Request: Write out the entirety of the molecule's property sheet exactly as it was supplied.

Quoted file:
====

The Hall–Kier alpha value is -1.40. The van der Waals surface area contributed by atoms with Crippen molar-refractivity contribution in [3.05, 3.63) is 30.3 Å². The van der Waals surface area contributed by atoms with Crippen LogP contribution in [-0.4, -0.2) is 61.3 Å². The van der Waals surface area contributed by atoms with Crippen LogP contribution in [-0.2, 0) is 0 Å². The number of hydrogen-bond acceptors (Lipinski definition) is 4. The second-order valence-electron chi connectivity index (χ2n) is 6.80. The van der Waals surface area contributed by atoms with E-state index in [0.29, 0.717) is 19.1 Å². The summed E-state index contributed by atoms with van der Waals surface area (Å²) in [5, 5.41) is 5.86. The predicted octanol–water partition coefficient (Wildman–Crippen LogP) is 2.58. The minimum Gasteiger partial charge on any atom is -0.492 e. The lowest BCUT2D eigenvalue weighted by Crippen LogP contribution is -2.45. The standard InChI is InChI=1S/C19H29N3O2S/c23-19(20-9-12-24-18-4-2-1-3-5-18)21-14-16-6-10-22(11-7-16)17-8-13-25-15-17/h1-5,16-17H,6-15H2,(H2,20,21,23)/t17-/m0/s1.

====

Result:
The Hall–Kier alpha value is -1.40. The van der Waals surface area contributed by atoms with Crippen molar-refractivity contribution in [3.05, 3.63) is 30.3 Å². The van der Waals surface area contributed by atoms with Crippen LogP contribution in [-0.4, -0.2) is 61.3 Å². The van der Waals surface area contributed by atoms with Crippen LogP contribution in [-0.2, 0) is 0 Å². The number of hydrogen-bond acceptors (Lipinski definition) is 4. The second-order valence-electron chi connectivity index (χ2n) is 6.80. The van der Waals surface area contributed by atoms with E-state index in [0.29, 0.717) is 19.1 Å². The summed E-state index contributed by atoms with van der Waals surface area (Å²) in [5, 5.41) is 5.86. The predicted octanol–water partition coefficient (Wildman–Crippen LogP) is 2.58. The minimum Gasteiger partial charge on any atom is -0.492 e. The lowest BCUT2D eigenvalue weighted by Crippen LogP contribution is -2.45. The standard InChI is InChI=1S/C19H29N3O2S/c23-19(20-9-12-24-18-4-2-1-3-5-18)21-14-16-6-10-22(11-7-16)17-8-13-25-15-17/h1-5,16-17H,6-15H2,(H2,20,21,23)/t17-/m0/s1.